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Unread December 14th, 2006, 10:59 PM
James Pretzer James Pretzer is offline
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Join Date: Jun 2004
Posts: 283
Default I think you missed my point

You wrote:

If you are holding out CBT to be superior (more effective) and as having a scientific basis supporting this (this is my interpretation of your stance) then in my view some things must be addressed to maintain that position.

I am definitely not arguing that CBT is more effective than other treatment approaches. I've been arguing that we have reason to believe that empirically-supported therapies are effective, at least for the conditions they've been tested on. With therapeutic approaches that have not been tested, we do not have grounds for assuming that they are effective treatments. They may eventually prove to be effective, they may not.

You assert that most of the common therapies have been researched and have been found effective. If this is true, then all of the common therapies would be empirically supported. However, I see a lot of therapists using treatment approaches that have little or no empirical support (as well as alot of therapists who use empirically-supported approaches).

CBT is by no means the only empirically-supported therapy. I'm aware of a large body of research supporting behavior therapy for a range of problems, a fair amount of support for short-term psychodynamic therapies, support for Acceptance and Commitment Therapy, etc. Given a choice, I think there are important advantages to using treatment approaches that have been found to be effective under real-life conditions.
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Unread December 18th, 2006, 10:02 PM
James Pretzer James Pretzer is offline
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Join Date: Jun 2004
Posts: 283
Default Some of the reasons I think that Empirically-Supported Treatments make a difference

I haven't had time to read Wampold's book or to look into the controversy over empirically-supported treatments in detail. However, one of the reasons that I'm sceptical about studies that reportedly find that all therapies are equally effective is that I keep seeing studies that show that some treatment approaches work better than others. Here are a few that I've encountered recently:

Weisz, J. R., Jensen-Doss, A. & Hawley, K. M. (2006). Evidence-based youth psychotherapies versus usual clinical care: A meta-analysis of direct comparisons. American Psychologist, 61, pp. 671-689.

Abstract In the debate over evidence-based treatments (EBTs) for youth, one question is central: Do EBTs produce better outcomes than the usual interventions employed in clinical care? The authors addressed this question through a meta-analysis of 32 randomized trials that directly compared EBTs with usual care. EBTs outperformed usual care. Effects fell within the small to medium range at posttreatment, increasing somewhat at follow-up. EBT superiority was not reduced by high levels of youth severity or by inclusion of minority youths. The findings underscore a need for improved study designs and detailed treatment descriptions. In the future, the EBT versus usual care genre can inform the search for the most effective interventions and guide treatment selection in clinical care. (While the abstract doesn't mention it, some EBTs produced larger effect-sizes than others. Multi systemic therapy, parent management training, problem-solving skills training, and cognitive self-instruction training did particularly well.)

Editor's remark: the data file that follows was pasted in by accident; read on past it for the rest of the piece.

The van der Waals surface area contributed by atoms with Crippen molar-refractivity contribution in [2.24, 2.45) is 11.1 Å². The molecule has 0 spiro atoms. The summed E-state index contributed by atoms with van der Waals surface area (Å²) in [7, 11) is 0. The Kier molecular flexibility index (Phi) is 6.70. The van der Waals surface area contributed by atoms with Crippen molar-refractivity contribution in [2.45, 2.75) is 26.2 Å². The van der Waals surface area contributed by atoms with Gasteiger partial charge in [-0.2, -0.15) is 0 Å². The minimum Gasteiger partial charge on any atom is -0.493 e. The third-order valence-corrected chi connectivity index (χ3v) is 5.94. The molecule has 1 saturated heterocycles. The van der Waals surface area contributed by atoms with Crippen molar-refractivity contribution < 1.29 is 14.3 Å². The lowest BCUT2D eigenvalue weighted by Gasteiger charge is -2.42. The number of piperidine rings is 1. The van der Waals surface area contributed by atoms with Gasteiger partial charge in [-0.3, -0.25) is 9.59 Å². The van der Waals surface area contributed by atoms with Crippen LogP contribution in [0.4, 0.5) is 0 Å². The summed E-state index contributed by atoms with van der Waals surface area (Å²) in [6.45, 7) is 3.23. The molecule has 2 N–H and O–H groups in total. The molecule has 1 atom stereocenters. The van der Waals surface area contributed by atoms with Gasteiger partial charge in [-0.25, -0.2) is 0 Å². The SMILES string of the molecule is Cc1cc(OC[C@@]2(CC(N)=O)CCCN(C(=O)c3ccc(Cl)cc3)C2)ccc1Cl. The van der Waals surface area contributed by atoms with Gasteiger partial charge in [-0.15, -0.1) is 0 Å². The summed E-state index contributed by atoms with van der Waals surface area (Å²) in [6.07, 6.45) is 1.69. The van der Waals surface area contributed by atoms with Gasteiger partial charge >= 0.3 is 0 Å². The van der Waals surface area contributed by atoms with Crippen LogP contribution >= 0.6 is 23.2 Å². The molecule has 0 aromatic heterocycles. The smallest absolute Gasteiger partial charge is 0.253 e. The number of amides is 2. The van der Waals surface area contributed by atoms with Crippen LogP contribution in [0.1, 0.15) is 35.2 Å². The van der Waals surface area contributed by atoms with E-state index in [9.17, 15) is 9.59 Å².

Cukrowicz, K. C., White, B. A. & Reitzel, L. R. (2005). Improved Treatment Outcome Associated With the Shift to Empirically Supported Treatments in a Graduate Training Clinic. Professional Psychology:
Research and Practice
, 36, pp. 330-337.

Abstract: There has been an increase in recent years in the use of empirically supported treatments (ESTs) for a variety of mental disorders. This study was an investigation of the impact of standardized use of ESTs in an outpatient community clinic. Clients treated prior to and those treated after the implementation of this policy were compared. The results indicate significant group differences, with the improvement ratings of the group receiving ESTs surpassing those of the group receiving unsupported treatment. Support for the use of ESTs indicates that patients may be best served if therapists rely primarily on these treatments.

Linehan, M. M., Comtois, K. A. et al. (2006). Two-year randomized controlled trial and follow-up of dialectical behavior therapy vs therapy by experts for suicidal behaviors and borderline personality disorder. Archives of General Psychiatry, 63, 757-766.

(from a summary in Clinician's Research Digest) In an attempt to control for many of the factors thought to be associated with therapeutic outcome, 101 women who met criteria for BPD and current or past suicidal behavior were randomly assigned to one year of DBT or community treatment by experts (CTBE) and were matched on several prognostic variables. The CTBE therapists were chosen for their expertice in treating difficult clients and were free to provide the type and frequency of treatment they deemed appropriate. The CTBE group did not include any CBT therapists. Relative to the CTBE group, DBT participants had half the rate of suicide attempts (23% vs 46%) and were less likely to use crisis services, to visit the emergency room for psychiatric problems, or to be hospitalized for psychiatric reasons. DBT participants also were less likely to drop out of treatment.
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